The Introvert (or Extrovert) ‘Hangover’
“Go hard or go home!”
I definitely go home.
In these past couple weeks, I have never felt much more blatantly aware of my introverted self. Having begun my intercalation year in physiological sciences, I’ve essentially become a fresher again, but not without an unattractively scornful attitude. It’s highly likely to have arisen from the premise of “This may be my third year here, but I still want the privileges of a fresher to justify my lack of boldness with”, but boy has it made me ponder.
The introvert hangover makes such profound sense as to why I feel utterly drained and exhausted after any kind of context involving people, but it’s upon the assumption I’m an introvert myself. I’ve taken those 4-hour long personality tests every Asian tutoring school seems to offer up to the ubiquitously crude Buzzfeed-style quizzes that have tried to bedazzle by defining who I am. Like a ping-pong match, the results cast me back and forth — you’re an introvert! You’re an extrovert! “You are such an extrovert!” “Are you an introvert, too?” And it’s only gotten much more absurdly complex: in parade the ambiverts, the extroverted introverts, the social ambiverts. Typical perennial human obsession flaunting to the world a justification for their attributes.
However, I’m no exception. During middle school, I unashamedly went through an addictive phase of doing online quizzes – but beyond visionary extrapolation, vanity and harmless fun, I was a superbly low self-esteem teen much too worried and much too serious about the future. Personality quizzes were a fork-lift out of the rubble of imploding thoughts; they’d get me out of my own head. See whether my experiences levelled with how others perceived me. And funnily enough, there was almost this sense of awe and wonder to every buffered result – this psychological need for self-reflection, a paralleled OASIS avatar of everything I can be.
Because there, you are assigned an identity, and everybody’s a winner. ESTJ? The performer. INFJ? The advocate. “An inborn sense of morality and idealism,” 16personalities.com writes. Hogwarts House: Slytherin. “You possess a remarkably unique blend of imagination and reliability,” some random job recruitment service site spews. Because there, everybody wants to believe they possess some remarkable personality trait, as if it grants them VIP access to unlocking the secrets of society and reality.
Because there, you bask in a sense of innate superiority, in which the world simply must acknowledge and validate. It’s flattering, but probably more to do with the Barnum effect.
So here I am, after a whirlwind of several taster sessions, social events, and meeting new course-mates, and I quickly realised how great of a proportion I spent my 5-month summer engaging in serene, single-player activities. And I’ve also become consciously aware of what a convincing pretence I can muster up in the headlight moment somebody catches me cautiously roaming the room’s perimeter to ask if I’m enjoying the party. Too many introvert hangovers have I experienced from the over-stimulation of social environments (and the only kind of hangover I can relate to, for that matter).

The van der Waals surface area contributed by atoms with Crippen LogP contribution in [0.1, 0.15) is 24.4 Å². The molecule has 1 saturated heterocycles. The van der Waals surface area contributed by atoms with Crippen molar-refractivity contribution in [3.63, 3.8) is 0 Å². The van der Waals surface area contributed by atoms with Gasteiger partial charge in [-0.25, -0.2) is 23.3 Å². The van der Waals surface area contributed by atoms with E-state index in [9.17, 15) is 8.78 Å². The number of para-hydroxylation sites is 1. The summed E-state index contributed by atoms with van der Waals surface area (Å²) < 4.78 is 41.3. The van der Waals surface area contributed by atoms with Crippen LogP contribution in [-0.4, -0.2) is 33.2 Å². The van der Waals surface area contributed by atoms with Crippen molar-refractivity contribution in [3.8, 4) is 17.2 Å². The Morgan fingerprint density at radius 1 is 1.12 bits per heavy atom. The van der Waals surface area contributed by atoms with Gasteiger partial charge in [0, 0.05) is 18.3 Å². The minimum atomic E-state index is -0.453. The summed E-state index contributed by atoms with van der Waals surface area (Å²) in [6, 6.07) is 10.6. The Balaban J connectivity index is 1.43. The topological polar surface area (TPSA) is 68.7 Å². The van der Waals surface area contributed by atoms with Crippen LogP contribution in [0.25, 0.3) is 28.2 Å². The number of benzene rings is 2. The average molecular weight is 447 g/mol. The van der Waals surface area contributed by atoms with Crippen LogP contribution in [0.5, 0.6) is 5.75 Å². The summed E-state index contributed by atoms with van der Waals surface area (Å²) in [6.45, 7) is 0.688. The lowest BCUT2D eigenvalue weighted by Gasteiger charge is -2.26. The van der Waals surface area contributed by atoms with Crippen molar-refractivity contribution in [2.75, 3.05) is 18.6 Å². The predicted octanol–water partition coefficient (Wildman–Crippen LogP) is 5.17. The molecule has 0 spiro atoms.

But in jarring contrast, I’m a big fan of initiating conversations with total strangers outside of lecture theatres – I despise small-talk, but because I crave authenticity, I’ll tolerate it and can most certainly conjure small-talk with genuine enjoyment when it’s expected of me. At a totally different birthday party, you can find me wildly busting out the dance sequence to “We’re All In This Together” in front of people I just met. And possibly the most convincing example of extraversion for you Bristol medics out there, I auditioned for CLIC last year (and proud to say I did not get in; 10/10 will definitely go again this year).
That being said, I’ve always known myself to be more of an introvert at heart. And despite everything I’ve said, whatever the consensus on the whole introvert/extrovert faff, I experience introvert hangovers all the time. At the end of the day (quite literally), I’d much rather be doing laundry whilst listening to the “Horizon Zero Dawn” soundtrack instead of clubbing with Nick Grimshaw on a Thursday night. Oddly specific? That’s because it is precisely what I did.
Like a brick-load of things in life, ambiversion is a spectrum. I can’t deny having binged on Buzzfeed quizzes, because let’s admit we’re all a little bit narcissistic and need nonsense in this stupidly stressed life; my issue lies with those quizzes or tests claiming they’re the real deal with a prediction of your future career, relationships and goals. We’re all wired to seek out ways to reflect on who we are — and fair enough, yet this vulnerability is exactly what those companies, tuition centres and other organisations exploit. There’s no denying the very real need people seek to figure out the mess of who they are, but who I am is not a calculation, nor is it a summation of what we know. You don’t need some overpriced test result to articulate your own identity as if you were hearing about if for the first time. The way quizzes guide you through with a nurturing hand, as if a momentous self-discovery process? It’s an illusion of truth; a botched pseudo-science that rarely tells you anything you didn’t know before, but simply articulates who you know yourself to be.
You know yourself better than anybody, and more importantly, you know exactly what you don’t know. So, Heaven forbid you sincerely believe your complexity of an existence can be contained by four tiny letters, but please, by all means go right ahead and make a pizza to decide if you’d survive a zombie apocalypse.